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A Prayer of Repentance and a Sigh for Mercy.
A psalm of David, which sets forth the fundamental facts concerning sin and grace, for which reason it was reckoned by Luther with the Pauline psalms.
v. 1. Hear my prayer, O Lord; give ear to my supplications, in which he implores the Lord's help and mercy; in Thy faithfulness, by which God keeps His promises, answer me, and in Thy righteousness, which He shows in relieving those who walk before Him in obedience to His holy will.
v. 2. And enter not into judgment with Thy servant, dealing with him according to His strict and absolute justice; for in Thy sight, before the all seeing eye of the omniscient God, shall no man living be justified, not one human being can stand before God in his own righteousness, allege the perfection of his life and conduct. It is only by realizing and acknowledging his sinfulness without reserve and throwing himself entirely upon the mercy of the Lord that any person can expect justification, namely, by means of the righteousness of Christ imputed to him.
v. 3. For the enemy hath persecuted my soul, seeking to obtain the highest good which he possessed; he hath smitten my life down to the ground, almost succeeding in his evil intention; he hath made me to dwell in darkness, as those that have been long dead, that is, David's enemies intended his utter destruction, they wanted him to sleep the sleep of eternal death, and he realized that he would remain without deliverance, unless God Himself in mercy would take up his defense.
v. 4. Therefore is my spirit overwhelmed within me, being faint by reason of the long duration of his trials; my heart within me is desolate, not only forsaken, but almost rigid and motionless with fear and terror.
v. 5. I remember the days of old, when Jehovah was so evidently on his side; I meditate on all Thy works, thinking over the many manifestations of God's mercy and salvation in his life; I muse on the work of Thy hands, God's guidance being so evident in the history of Israel.
v. 6. I stretch forth my hands unto Thee, in a gesture denoting both helplessness and absolute reliance upon the mercy of the Lord; my soul thirsteth after Thee as a thirsty land, languishing with desire for His help, as a thirsty land for rain. Selah.
v. 7. Hear me speedily, O Lord, for haste was essential in this great emergency; my spirit faileth, almost consumed with languishing. Hide not Thy face from me, in anger, lest I be like unto them that go down into the pit; repudiated by God, there is only one alternative, eternal destruction. With this fate following an angry demonstration on the part of God, the psalmist once more turns to Him in a fervent appeal,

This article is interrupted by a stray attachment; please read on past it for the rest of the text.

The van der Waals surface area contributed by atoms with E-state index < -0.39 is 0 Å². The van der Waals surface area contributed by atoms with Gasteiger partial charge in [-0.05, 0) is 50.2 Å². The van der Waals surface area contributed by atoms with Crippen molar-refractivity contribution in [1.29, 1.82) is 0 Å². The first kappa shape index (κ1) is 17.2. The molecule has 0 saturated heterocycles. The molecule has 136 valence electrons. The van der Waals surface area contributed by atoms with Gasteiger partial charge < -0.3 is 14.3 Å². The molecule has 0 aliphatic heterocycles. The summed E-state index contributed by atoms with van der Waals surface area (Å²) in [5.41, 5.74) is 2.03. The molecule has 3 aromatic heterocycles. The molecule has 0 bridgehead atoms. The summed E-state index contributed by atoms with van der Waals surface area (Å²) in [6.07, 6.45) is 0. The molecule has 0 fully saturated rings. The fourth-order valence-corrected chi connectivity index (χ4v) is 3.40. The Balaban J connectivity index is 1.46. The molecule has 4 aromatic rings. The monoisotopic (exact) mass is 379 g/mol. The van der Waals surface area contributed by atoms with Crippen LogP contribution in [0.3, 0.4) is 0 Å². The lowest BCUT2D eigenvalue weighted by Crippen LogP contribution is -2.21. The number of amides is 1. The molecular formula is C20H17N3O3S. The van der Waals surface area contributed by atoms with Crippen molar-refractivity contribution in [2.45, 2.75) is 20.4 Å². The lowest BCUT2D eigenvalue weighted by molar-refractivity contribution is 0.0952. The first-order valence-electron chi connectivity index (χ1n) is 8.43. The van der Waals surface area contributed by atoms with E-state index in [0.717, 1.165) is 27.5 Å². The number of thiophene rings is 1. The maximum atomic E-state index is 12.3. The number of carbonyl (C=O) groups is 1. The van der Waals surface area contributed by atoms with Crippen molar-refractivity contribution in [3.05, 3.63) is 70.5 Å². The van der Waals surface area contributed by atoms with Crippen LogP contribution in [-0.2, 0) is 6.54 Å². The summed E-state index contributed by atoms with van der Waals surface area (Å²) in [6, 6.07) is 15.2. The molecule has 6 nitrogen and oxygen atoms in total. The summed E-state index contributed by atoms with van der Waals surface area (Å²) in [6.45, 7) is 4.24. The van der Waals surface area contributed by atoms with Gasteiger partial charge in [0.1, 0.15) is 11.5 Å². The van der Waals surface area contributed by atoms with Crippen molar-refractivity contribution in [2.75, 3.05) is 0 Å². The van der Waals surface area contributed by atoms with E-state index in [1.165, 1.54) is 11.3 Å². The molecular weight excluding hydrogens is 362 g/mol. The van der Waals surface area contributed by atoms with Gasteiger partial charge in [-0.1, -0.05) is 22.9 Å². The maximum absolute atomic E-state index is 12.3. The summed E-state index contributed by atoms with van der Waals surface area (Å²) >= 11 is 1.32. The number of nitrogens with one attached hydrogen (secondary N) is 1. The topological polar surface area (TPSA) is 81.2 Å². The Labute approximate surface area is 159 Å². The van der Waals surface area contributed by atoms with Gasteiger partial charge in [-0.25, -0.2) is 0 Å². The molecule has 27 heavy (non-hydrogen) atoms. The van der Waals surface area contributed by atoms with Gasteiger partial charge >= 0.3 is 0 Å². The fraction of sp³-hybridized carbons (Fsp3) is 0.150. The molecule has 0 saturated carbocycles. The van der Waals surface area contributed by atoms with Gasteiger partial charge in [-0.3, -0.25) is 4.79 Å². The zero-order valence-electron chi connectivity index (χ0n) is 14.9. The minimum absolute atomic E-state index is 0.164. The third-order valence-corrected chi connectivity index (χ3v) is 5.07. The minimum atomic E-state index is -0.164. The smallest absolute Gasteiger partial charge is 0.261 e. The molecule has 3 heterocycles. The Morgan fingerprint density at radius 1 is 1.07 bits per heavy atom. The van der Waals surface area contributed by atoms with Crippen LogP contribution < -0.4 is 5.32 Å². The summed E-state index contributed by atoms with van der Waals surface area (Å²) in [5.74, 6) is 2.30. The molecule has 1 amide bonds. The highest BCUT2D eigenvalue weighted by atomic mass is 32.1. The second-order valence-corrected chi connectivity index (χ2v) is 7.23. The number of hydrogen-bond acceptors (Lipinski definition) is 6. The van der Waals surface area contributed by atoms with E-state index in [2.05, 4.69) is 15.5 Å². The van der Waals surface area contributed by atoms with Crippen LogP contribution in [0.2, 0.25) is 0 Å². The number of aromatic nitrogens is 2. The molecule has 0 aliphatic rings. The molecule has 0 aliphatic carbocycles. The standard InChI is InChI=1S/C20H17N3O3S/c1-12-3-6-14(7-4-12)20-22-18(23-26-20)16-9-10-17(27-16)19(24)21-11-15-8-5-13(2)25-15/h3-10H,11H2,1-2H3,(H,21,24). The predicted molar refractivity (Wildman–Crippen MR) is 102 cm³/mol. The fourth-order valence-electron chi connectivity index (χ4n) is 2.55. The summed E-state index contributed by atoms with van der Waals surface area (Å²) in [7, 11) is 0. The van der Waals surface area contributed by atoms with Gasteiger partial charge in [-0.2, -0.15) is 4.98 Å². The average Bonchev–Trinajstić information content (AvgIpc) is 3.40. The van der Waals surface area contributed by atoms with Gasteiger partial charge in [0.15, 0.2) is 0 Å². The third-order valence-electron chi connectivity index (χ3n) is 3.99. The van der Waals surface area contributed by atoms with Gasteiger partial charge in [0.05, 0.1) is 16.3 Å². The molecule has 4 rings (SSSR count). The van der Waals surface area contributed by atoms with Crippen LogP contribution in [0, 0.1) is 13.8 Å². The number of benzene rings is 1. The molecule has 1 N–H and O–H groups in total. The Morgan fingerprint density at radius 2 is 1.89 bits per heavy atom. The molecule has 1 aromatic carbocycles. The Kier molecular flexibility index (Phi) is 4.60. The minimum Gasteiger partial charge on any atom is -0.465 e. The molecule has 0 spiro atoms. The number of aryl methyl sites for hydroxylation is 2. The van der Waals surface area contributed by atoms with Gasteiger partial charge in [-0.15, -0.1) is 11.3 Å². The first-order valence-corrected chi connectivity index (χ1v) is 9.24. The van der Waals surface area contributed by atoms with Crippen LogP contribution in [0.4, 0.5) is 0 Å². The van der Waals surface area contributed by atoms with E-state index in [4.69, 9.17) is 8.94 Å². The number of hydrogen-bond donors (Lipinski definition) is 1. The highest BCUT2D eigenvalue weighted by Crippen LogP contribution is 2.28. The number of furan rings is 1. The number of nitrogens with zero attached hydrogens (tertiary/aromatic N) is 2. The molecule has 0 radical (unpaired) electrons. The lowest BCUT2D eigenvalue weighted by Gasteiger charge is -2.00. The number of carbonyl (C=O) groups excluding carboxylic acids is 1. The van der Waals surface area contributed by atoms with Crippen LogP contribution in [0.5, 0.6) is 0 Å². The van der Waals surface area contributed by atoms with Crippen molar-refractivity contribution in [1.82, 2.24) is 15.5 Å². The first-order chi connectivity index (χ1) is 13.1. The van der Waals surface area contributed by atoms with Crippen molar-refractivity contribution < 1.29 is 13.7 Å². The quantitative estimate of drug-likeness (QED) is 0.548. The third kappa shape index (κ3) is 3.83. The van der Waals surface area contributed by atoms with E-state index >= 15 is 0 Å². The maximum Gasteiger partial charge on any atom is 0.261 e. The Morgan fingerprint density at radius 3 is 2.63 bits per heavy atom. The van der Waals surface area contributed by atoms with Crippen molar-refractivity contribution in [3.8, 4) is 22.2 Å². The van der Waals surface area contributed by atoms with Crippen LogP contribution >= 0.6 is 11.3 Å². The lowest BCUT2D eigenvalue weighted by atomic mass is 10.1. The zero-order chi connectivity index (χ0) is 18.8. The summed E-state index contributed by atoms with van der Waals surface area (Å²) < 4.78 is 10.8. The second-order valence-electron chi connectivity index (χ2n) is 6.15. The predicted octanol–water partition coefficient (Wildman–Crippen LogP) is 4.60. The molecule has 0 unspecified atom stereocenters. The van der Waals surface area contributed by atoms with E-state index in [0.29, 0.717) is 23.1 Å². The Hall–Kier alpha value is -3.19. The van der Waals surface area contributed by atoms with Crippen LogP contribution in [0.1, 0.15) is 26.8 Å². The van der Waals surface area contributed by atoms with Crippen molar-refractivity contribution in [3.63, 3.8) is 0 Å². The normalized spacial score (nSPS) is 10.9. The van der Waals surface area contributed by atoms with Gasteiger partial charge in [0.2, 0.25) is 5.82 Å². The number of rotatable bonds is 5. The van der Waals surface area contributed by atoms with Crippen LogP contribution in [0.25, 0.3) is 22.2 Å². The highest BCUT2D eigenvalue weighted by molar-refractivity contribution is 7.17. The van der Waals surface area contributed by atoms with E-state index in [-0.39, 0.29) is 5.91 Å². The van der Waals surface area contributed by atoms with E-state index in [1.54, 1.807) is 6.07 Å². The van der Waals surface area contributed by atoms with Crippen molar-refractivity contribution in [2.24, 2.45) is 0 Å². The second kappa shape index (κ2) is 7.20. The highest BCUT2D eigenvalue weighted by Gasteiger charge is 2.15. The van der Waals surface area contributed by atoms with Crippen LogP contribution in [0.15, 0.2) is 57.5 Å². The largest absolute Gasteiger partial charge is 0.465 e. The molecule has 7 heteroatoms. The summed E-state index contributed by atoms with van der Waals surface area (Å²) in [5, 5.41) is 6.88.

v. 8. Cause me to hear Thy loving-kindness in the morning, so that with the dawn of the new day the night of tribulation might be definitely ended; for in Thee do I trust, Psalms 90:14. Cause me to know the way wherein I should walk, that which finds the full approval of the Lord; for I lift up my soul unto Thee, in longing for salvation and in firm confidence of faith.
v. 9. Deliver me, O Lord, from mine enemies; I flee unto Thee to hide me, that is, he flees to the Lord as his true Refuge, seeking safety with Him alone. In possession of salvation, however, the Lord's servant desires to be in possession of sanctification also.
v. 10. Teach me to do Thy will, to conduct himself in all his dealings in accordance with God's good pleasure; for Thou art my God, and the heart of the believer, joined with that of his heavenly Father, his highest good, in the most intimate fellowship, seeks only to conform in his whole life to the standard of God's holy will. Thy Spirit is good; lead me into the land of uprightness, or, "Thy good Spirit," whose work is done in the hearts of the believers through the means of grace, "lead me in a level land," where the roads have been prepared by the Lord Himself, Isaiah 26:7; Psalms 23:3.
v. 11. Quicken me, O Lord, for Thy name's sake, in order that the name of God, especially His mercy and love, might be magnified in consequence of His act of deliverance; for Thy righteousness' sake bring my soul out of trouble, out of all distress and tribulation with which David was then contending.
v. 12. And of Thy mercy, both by reason of His mercy and in order to make it known, cut off mine enemies and destroy all them that afflict my soul, by oppressions as described in this psalm; for I am Thy servant, and in helping him the Lord would magnify His own glory. Thus the hope of all believers and their constant prayer is in the mercy of God.
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Kretzmann, Paul E. Ph. D., D. D. "Commentary on Psalms 143". "Kretzmann's Popular Commentary". https://www.studylight.org/
the Week of Proper 7 / Ordinary 12